2. Define or import requirements
The systems engineering team can either define their requirements in Basis, which directly integrates with Strada, or they can formulate requirements in another tool and import them into Strada. In our example of a vehicle cut-in, a requirement might state that the vehicle needs to keep a certain distance after a slower actor (i.e., another vehicle) performs a lane change into the vehicle’s lane within a certain time-to-collision (TTC) threshold.
3. Choose data sources and identify matching events
Next, Strada automatically identifies matching events in the team’s drive logs. Unlike manual analysis, scenario search processes data in the cloud. This allows engineers to search for events across their entire drive log library as opposed to analyzing each drive one by one. Strada needs to combine different data sources to accurately search for and annotate the right events for each requirement. Some requirements call for events that are possible to find using one data source, for example, an offline computer vision algorithm. Other requirements match events that require a combination of data sources such as the vehicle pose, vehicle localization information, HD maps, OpenSource maps, the vehicle’s perception system, and external offboard perception systems.
For example, to find cases where the vehicle passes by a stopped bus (Figure 3), Strada needs to find events where another actor is tagged as a bus. Here, it is best to either use the logged data from the onboard system or to run an offline computer vision algorithm on the vehicle’s forward-facing camera.
In our example with the vehicle cut-in, Strada might look at one or multiple data sources depending on the quality of the stack. If the stack is of high enough quality, the offline perception system will be sufficient to detect events in which the vehicle is driving and a slower vehicle cuts in front of it. In other cases, Strada might need to combine information from the offline perception system with information about the vehicle and actor poses (in order to know the position and speed of both vehicles) and HD map information (in order to know which lanes the vehicles are in). Strada then automatically filters those events down to the cases where the TTC and the actor-relative velocity are below the specified thresholds to match the requirement.
4. Process events & verify requirements
Strada now automatically processes the chosen events (Figure 4) and verifies which ones pass or fail the requirement. It is able to do so by looking at the time-series data associated with the event and then applying complex boolean or sequential logic that represents the requirement’s criteria. In our example, the pass/fail criteria might state that the vehicle should brake and maintain a certain buffer distance to the actor. Strada processes the chosen events according to this rule and automatically computes “pass” or “fail” for each event.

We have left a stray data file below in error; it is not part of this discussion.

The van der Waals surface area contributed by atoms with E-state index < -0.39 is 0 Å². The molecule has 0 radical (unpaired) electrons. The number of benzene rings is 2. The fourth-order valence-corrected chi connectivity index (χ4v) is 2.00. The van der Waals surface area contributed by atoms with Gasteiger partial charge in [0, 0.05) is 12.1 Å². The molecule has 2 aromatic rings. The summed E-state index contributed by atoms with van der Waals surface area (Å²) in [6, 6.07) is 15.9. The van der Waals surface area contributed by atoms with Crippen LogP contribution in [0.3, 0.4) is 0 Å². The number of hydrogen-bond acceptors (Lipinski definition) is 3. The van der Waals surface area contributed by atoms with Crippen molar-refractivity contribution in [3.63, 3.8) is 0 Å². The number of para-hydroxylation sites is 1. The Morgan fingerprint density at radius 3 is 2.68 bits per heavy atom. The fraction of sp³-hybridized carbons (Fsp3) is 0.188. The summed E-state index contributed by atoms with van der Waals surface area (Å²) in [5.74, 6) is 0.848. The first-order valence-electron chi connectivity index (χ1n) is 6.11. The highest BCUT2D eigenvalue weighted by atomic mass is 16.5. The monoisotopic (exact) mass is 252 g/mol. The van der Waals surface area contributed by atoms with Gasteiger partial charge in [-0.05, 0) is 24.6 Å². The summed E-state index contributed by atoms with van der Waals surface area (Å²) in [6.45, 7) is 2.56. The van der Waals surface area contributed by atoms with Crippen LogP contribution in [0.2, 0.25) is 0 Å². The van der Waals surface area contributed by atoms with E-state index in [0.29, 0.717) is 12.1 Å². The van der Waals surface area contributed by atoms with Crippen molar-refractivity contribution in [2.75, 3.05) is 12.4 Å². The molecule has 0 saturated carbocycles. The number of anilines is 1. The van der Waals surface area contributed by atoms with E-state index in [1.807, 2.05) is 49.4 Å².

5. Act on results
After successfully verifying the given requirements using scenario search in Strada, the systems engineering team can: a) triage and debug failure cases in Strada, b) use positive results to build confidence in its safety case, c) look at its coverage across requirements in Basis to understand its progress towards validation, and d) generate a validation report listing all requirements and matching events in Basis. While Strada’s scenario search feature helps systems engineering teams find and process individual events, Basis allows them to get an aggregate view of their stack performance and track their progress over time. Both tools alleviate the challenges we identified in existing approaches.
Public road drive data has historically been difficult to use for requirement verification, as existing approaches to doing so have always involved low reliability and time-consuming manual work. Scenario search is a new approach that provides a reliable, more time- and resource-efficient way to verify requirements using public road drive data. It allows systems engineers to quickly and efficiently surface failing events to specific feature owners even if the operator didn’t tag these events during their drive. This allows systems engineers to take advantage of the wealth of data that they already collect but rarely use today. By making use of existing data to verify requirements, systems engineering teams can more efficiently analyze and validate their performance across all test environments, track progress over time, and build their safety case.
Contact our engineering team for a product demo of Strada or Basis.